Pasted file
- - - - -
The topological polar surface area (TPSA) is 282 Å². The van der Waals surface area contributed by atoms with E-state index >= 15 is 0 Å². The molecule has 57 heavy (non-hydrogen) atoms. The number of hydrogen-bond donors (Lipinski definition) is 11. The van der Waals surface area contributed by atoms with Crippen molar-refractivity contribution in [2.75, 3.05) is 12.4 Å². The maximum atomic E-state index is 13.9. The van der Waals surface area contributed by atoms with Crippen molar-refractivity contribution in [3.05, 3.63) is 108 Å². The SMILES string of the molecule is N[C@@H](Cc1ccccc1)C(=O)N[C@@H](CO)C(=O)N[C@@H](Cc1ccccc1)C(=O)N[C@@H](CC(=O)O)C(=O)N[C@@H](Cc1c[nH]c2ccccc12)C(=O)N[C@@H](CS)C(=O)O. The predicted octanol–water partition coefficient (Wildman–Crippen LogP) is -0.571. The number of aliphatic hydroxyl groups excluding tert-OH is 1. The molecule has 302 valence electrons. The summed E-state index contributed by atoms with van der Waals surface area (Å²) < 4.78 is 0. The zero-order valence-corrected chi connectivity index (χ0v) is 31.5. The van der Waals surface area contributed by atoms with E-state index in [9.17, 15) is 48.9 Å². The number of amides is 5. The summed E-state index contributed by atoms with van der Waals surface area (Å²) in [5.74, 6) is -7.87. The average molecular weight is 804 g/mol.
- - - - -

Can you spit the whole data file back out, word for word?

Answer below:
The topological polar surface area (TPSA) is 282 Å². The van der Waals surface area contributed by atoms with E-state index >= 15 is 0 Å². The molecule has 57 heavy (non-hydrogen) atoms. The number of hydrogen-bond donors (Lipinski definition) is 11. The van der Waals surface area contributed by atoms with Crippen molar-refractivity contribution in [2.75, 3.05) is 12.4 Å². The maximum atomic E-state index is 13.9. The van der Waals surface area contributed by atoms with Crippen molar-refractivity contribution in [3.05, 3.63) is 108 Å². The SMILES string of the molecule is N[C@@H](Cc1ccccc1)C(=O)N[C@@H](CO)C(=O)N[C@@H](Cc1ccccc1)C(=O)N[C@@H](CC(=O)O)C(=O)N[C@@H](Cc1c[nH]c2ccccc12)C(=O)N[C@@H](CS)C(=O)O. The predicted octanol–water partition coefficient (Wildman–Crippen LogP) is -0.571. The number of aliphatic hydroxyl groups excluding tert-OH is 1. The molecule has 302 valence electrons. The summed E-state index contributed by atoms with van der Waals surface area (Å²) < 4.78 is 0. The zero-order valence-corrected chi connectivity index (χ0v) is 31.5. The van der Waals surface area contributed by atoms with E-state index in [9.17, 15) is 48.9 Å². The number of amides is 5. The summed E-state index contributed by atoms with van der Waals surface area (Å²) in [5.74, 6) is -7.87. The average molecular weight is 804 g/mol.